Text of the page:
Christopher lives in Swindon, England, about 80 miles west of London. The titular incident is when Christopher finds his neighbor's dog murdered, stabbed with a garden fork (which is British for pitchfork). He is greatly disturbed, and vows to find out who the murderer is, even though it means leaving his comfort zone and talking to his neighbors. His mother died two years ago so he lives with his father, who tells him to drop it and not make trouble. But Christopher continues with his investigation, which leads to uncovering not only what happened to the dog, but even more pivotal truths about himself and his family. He successfully travels to London on his own, despite the overwhelming stimuli for a boy with his condition, and eventually returns home to take a special test in maths (which is British for math). Through his adventures Christopher finds that he's more capable than he thought he was, and as able to grow and learn as anyone.*
|Christopher (MacGregor Arney) and Siobhan (Regan Linton)
(photo by Rich Ryan)
|a moment of connection between Christoper (MacGregor Arney)
and his mom (Miriam Laube, photo by Rich Ryan)
MacGregor Arney is making his Mixed Blood debut, and gives a brilliant performance as Christopher. Through physicality (constant motion), voice (the accent, rapid speech pattern, and moaning when distressed), eye contact (none), and facial expressions, he becomes Christopher in a very real and believable way. As Siobhan, Regan Linton is a wonderful narrator and support for Christopher. Zack Myers returns to Mixed Blood after his debut in How to Use a Knife last month, and he's just lovely as Christopher's dad, warm and tender at times, angry and aggressive at others. Miriam Laube is also excellent as Christopher's flawed but loving mom. And by the way, everyone speaks with various types of British accents, consistent and fun to listen to across the board (thanks to accent coach Cheryl Willis).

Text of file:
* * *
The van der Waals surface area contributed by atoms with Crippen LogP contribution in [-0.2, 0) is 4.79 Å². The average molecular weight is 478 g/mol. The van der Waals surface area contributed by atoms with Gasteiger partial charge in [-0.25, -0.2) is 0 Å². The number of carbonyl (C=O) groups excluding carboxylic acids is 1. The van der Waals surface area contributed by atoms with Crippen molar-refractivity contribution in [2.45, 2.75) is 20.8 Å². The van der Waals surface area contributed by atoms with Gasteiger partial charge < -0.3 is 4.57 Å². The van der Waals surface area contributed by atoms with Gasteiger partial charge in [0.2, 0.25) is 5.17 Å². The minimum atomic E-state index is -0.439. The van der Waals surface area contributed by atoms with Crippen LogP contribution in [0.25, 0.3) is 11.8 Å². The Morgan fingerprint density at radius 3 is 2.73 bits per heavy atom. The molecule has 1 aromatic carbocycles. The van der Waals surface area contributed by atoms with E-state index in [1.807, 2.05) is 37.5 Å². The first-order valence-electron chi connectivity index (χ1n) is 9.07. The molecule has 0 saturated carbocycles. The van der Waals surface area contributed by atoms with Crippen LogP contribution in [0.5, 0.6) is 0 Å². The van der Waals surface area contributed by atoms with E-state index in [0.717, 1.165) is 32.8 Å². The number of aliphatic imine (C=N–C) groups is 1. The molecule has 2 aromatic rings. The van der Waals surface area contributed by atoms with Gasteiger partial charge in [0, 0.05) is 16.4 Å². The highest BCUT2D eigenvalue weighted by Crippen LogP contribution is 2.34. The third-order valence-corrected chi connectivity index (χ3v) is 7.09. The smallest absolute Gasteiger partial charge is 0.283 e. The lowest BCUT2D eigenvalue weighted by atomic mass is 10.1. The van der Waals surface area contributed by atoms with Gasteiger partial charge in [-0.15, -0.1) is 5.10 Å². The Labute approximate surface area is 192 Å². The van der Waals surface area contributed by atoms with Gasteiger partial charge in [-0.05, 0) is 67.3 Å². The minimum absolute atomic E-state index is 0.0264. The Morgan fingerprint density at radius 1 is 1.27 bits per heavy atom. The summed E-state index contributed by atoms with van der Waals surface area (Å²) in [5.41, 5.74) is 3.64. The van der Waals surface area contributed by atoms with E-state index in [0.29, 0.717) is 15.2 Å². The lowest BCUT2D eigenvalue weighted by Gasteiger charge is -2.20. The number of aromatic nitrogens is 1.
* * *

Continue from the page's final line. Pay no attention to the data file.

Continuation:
The Twin Cities Theater Bloggers named Mixed Blood the most accessible theater last year for a reason, and it's perhaps never been more apparent than in Curious Incident. From telling a story of a boy with autism, to the inclusion of people of various ages, ethnicities, and abilities in the cast and creative team, to a special performance for audience members that are both deaf and blind, to the Radical Hospitality program, it's all about making sure everyone is represented and feels welcome in the audience and on stage.
This Curious Incident of the Dog in the Night-Time may be on a smaller scale than the West End/Broadway version, but the impact is no smaller. In fact, the story is even more impactful and immediate in the smaller space, told by an excellent cast and clever design elements. Curious Incident continues through December 3. I do recommend making a reservation for this one if you're able, it's selling very well already and there might not be many Radical Hospitality seats left, especially on weekends.
*Plot summary borrowed from what I wrote about the Broadway tour.
This article also appears on Broadway World Minneapolis.